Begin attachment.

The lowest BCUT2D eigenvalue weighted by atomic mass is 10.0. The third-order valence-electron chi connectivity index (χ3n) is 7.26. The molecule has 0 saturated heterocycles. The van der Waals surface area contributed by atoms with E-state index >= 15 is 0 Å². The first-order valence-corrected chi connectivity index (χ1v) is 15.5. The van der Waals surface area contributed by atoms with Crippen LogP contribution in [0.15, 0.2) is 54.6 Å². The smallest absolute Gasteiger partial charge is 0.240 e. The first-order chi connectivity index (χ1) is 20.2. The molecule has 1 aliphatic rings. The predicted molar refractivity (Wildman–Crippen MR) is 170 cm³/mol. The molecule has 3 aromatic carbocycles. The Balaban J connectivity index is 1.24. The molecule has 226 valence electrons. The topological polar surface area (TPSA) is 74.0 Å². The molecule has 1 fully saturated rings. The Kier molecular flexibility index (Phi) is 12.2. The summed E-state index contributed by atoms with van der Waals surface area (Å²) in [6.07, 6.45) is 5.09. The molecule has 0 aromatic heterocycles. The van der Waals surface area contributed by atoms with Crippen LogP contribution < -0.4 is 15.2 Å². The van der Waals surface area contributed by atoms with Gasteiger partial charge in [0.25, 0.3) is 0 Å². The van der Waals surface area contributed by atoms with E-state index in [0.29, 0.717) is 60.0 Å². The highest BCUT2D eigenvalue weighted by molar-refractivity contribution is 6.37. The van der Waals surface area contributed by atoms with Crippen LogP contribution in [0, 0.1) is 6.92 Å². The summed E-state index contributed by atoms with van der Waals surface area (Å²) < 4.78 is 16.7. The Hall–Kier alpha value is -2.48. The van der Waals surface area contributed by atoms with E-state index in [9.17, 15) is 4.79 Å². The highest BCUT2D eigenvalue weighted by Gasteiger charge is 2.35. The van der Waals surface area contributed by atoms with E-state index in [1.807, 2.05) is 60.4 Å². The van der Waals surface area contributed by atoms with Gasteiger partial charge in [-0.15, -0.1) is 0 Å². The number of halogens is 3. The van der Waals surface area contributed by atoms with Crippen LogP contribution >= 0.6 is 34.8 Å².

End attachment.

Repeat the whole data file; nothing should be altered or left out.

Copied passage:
The lowest BCUT2D eigenvalue weighted by atomic mass is 10.0. The third-order valence-electron chi connectivity index (χ3n) is 7.26. The molecule has 0 saturated heterocycles. The van der Waals surface area contributed by atoms with E-state index >= 15 is 0 Å². The first-order valence-corrected chi connectivity index (χ1v) is 15.5. The van der Waals surface area contributed by atoms with Crippen LogP contribution in [0.15, 0.2) is 54.6 Å². The smallest absolute Gasteiger partial charge is 0.240 e. The first-order chi connectivity index (χ1) is 20.2. The molecule has 1 aliphatic rings. The predicted molar refractivity (Wildman–Crippen MR) is 170 cm³/mol. The molecule has 3 aromatic carbocycles. The Balaban J connectivity index is 1.24. The molecule has 226 valence electrons. The topological polar surface area (TPSA) is 74.0 Å². The molecule has 1 fully saturated rings. The Kier molecular flexibility index (Phi) is 12.2. The summed E-state index contributed by atoms with van der Waals surface area (Å²) in [6.07, 6.45) is 5.09. The molecule has 0 aromatic heterocycles. The van der Waals surface area contributed by atoms with Crippen LogP contribution < -0.4 is 15.2 Å². The van der Waals surface area contributed by atoms with Gasteiger partial charge in [0.25, 0.3) is 0 Å². The van der Waals surface area contributed by atoms with E-state index in [0.29, 0.717) is 60.0 Å². The highest BCUT2D eigenvalue weighted by molar-refractivity contribution is 6.37. The van der Waals surface area contributed by atoms with Crippen LogP contribution in [0, 0.1) is 6.92 Å². The summed E-state index contributed by atoms with van der Waals surface area (Å²) < 4.78 is 16.7. The Hall–Kier alpha value is -2.48. The van der Waals surface area contributed by atoms with E-state index in [9.17, 15) is 4.79 Å². The highest BCUT2D eigenvalue weighted by Gasteiger charge is 2.35. The van der Waals surface area contributed by atoms with E-state index in [1.807, 2.05) is 60.4 Å². The van der Waals surface area contributed by atoms with Gasteiger partial charge in [-0.15, -0.1) is 0 Å². The number of halogens is 3. The van der Waals surface area contributed by atoms with Crippen LogP contribution >= 0.6 is 34.8 Å².